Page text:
Education

FKCC to offer bachelor’s in nursing starting next year

FKCC nursing faculty Julie Sagan instructs students in the FKCC nursing lab on the Key West Campus.
FKCC nursing faculty Julie Sagan instructs students in the FKCC nursing lab on the Key West Campus.

Florida Keys Community College President Jonathan Gueverra spent Tuesday awaiting word on whether the school could add a bachelor’s degree of science in nursing to its list of programs.

Unanimously, the state Board of Education said yes to the program in the Keys, which will start sometime next year on the Key West campus. The approval is pending an OK from the Southern Association of Colleges and Schools Commission on Colleges.

It’s programs like this that prompt the college to want to change its name to the College of the Florida Keys, since it is offering four-year degrees in supervision in management in addition to associate degrees.

“We’re just hurting ourselves from a marketing perspective,” Gueverra said Tuesday. “You don’t drive a Ford and put a Chrysler tag on it. It is what it is. We need to let our prospective students and their families know that we’re more than just a college offering programs of the associate degree or less.”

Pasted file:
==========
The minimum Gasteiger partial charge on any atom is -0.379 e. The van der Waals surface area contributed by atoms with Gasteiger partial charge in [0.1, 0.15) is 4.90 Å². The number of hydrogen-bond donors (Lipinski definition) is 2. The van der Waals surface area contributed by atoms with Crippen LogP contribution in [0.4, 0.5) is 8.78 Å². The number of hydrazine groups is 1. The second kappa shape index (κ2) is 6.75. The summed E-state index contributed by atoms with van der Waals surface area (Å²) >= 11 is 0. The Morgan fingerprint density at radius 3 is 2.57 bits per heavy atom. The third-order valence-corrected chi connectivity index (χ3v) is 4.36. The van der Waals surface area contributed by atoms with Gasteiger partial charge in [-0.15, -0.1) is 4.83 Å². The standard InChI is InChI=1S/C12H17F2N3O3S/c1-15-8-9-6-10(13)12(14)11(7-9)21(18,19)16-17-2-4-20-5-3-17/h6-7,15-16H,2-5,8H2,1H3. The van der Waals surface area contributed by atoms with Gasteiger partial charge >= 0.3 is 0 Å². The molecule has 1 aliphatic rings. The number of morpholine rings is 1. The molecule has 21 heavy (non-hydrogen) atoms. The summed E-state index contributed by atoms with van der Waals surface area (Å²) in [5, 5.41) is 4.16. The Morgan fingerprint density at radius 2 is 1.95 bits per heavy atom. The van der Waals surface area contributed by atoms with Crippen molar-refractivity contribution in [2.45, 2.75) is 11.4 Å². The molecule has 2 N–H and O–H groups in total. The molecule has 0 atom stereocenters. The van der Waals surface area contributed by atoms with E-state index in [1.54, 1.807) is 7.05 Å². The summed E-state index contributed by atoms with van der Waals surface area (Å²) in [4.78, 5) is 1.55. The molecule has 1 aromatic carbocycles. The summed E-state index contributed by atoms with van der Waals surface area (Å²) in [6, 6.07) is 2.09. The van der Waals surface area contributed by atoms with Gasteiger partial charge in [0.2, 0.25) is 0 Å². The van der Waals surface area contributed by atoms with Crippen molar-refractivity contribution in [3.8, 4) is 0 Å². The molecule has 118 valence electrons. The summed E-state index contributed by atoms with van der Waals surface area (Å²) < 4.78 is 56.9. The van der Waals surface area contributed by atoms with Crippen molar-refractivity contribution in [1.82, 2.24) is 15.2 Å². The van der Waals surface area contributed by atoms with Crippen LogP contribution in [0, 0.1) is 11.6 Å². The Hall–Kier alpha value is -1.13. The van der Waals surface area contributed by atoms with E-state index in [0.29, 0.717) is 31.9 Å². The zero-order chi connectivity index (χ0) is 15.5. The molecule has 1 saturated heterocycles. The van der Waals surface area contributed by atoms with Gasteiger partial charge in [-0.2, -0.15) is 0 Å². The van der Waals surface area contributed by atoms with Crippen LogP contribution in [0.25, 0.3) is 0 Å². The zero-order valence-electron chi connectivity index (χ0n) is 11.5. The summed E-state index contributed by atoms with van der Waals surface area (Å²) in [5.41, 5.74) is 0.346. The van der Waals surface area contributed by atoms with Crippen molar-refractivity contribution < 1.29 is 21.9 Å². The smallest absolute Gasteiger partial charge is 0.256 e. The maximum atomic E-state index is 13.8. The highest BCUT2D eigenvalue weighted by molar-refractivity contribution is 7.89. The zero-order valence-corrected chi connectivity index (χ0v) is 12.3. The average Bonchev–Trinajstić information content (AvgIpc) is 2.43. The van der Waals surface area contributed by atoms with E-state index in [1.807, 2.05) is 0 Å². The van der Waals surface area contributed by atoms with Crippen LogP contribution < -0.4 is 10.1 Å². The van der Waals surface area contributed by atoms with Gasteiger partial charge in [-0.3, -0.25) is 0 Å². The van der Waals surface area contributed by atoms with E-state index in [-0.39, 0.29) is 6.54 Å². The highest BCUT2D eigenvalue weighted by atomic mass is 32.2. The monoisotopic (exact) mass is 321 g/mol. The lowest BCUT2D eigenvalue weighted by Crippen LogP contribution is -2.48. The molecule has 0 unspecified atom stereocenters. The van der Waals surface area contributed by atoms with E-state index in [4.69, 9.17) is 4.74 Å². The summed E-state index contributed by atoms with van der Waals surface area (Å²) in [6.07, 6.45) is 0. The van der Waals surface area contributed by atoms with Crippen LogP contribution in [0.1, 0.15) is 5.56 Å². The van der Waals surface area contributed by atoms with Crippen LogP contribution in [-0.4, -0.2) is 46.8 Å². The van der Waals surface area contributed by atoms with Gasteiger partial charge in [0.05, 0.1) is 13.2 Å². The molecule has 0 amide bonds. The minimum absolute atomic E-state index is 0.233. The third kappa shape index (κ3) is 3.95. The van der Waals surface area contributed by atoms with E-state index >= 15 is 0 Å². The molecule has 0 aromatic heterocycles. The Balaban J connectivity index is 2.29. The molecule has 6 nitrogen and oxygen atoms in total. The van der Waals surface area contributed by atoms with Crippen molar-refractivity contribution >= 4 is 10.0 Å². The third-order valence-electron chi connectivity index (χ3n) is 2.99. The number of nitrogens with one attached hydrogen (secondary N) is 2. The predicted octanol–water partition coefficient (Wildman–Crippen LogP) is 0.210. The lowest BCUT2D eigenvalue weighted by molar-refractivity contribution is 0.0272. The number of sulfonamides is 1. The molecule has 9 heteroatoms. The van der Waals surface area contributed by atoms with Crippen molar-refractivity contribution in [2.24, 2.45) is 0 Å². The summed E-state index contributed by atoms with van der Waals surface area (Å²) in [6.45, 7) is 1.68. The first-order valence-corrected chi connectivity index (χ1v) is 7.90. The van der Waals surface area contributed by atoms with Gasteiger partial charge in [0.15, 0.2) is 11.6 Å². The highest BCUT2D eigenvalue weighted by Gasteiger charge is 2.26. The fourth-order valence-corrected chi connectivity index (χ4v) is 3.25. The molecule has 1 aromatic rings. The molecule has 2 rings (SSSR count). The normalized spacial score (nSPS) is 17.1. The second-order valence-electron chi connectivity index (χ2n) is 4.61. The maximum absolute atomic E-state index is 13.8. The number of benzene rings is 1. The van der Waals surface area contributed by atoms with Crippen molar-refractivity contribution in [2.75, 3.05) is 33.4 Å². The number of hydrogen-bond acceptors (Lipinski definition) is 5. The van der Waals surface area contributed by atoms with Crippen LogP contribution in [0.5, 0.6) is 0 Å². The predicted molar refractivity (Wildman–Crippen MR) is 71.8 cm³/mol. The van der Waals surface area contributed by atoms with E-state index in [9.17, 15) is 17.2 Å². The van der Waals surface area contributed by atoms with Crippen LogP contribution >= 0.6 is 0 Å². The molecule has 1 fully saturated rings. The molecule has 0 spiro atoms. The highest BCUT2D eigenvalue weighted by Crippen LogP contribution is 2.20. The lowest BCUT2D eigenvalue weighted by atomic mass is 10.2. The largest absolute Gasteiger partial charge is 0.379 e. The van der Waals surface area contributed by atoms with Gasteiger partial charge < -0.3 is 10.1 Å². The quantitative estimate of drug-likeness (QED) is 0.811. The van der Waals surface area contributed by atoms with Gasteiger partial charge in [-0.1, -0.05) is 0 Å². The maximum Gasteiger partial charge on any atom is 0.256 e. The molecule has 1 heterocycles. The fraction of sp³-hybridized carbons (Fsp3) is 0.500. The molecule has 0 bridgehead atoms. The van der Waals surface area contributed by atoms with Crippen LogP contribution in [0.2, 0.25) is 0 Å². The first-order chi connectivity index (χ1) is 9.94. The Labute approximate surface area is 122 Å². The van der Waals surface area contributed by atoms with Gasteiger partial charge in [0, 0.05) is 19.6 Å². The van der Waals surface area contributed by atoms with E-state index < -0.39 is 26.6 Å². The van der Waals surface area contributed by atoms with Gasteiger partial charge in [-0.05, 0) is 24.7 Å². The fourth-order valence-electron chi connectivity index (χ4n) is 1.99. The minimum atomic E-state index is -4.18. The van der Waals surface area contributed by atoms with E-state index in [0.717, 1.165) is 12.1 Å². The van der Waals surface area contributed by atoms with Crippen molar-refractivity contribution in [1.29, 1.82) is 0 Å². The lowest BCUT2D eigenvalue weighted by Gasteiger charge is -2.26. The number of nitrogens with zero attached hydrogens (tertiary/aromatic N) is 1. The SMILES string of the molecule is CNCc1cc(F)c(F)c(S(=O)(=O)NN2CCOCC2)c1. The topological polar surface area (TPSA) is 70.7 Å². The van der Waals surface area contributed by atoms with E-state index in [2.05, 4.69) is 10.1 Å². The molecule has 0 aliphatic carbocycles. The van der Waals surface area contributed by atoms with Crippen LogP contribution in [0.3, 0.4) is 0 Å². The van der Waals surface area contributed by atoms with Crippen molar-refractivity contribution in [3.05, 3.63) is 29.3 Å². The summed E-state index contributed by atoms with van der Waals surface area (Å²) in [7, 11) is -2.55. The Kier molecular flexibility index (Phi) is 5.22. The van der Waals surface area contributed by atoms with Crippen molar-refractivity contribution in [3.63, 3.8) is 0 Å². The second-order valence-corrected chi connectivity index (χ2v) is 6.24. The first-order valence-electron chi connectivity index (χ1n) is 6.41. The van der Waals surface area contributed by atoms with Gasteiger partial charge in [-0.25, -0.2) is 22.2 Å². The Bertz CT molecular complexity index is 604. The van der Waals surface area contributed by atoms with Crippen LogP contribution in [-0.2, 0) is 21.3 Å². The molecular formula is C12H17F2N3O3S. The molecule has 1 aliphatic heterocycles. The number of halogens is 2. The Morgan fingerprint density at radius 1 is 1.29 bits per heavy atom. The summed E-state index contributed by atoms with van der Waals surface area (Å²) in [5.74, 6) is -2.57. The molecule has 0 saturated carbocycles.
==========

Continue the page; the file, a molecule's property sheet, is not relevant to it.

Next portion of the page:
So next Legislative session, FKCC will once again ask lawmakers to approve the name change.

The effort this year, led by State Rep. Holly Raschein (R-Key Largo) failed. Though the House bill was easily approved, no companion bill in the Senate appeared. The bill died in the education committee, like many do during the session.

Gueverra said the college will persist in the rebranding.

“Without a doubt, that’s definitely on the horizon,” he said. “The administrative code outlines the process and we followed the process.”

Losing the “community” part of the name is only about proper branding, Gueverra added.

“We will still be serving our community,” he said. “From where I sit that will always be our primary focus.”

Based in Key West, FKCC counts 1,264 students Keyswide. Over the past 50 years, the college has been transformed from working out of borrowed classrooms into a $40 million Stock Island campus unveiled in 1997.

In 1963, the Florida Legislature approved the creation of the Junior College District of Monroe County to be supported primarily by state funds. The first classes were held at the former Frederick Douglass High School in Key West in 1965.

In 1968, the college name was changed to Florida Keys Junior College.

Gwen Filosa: @KeyWestGwen

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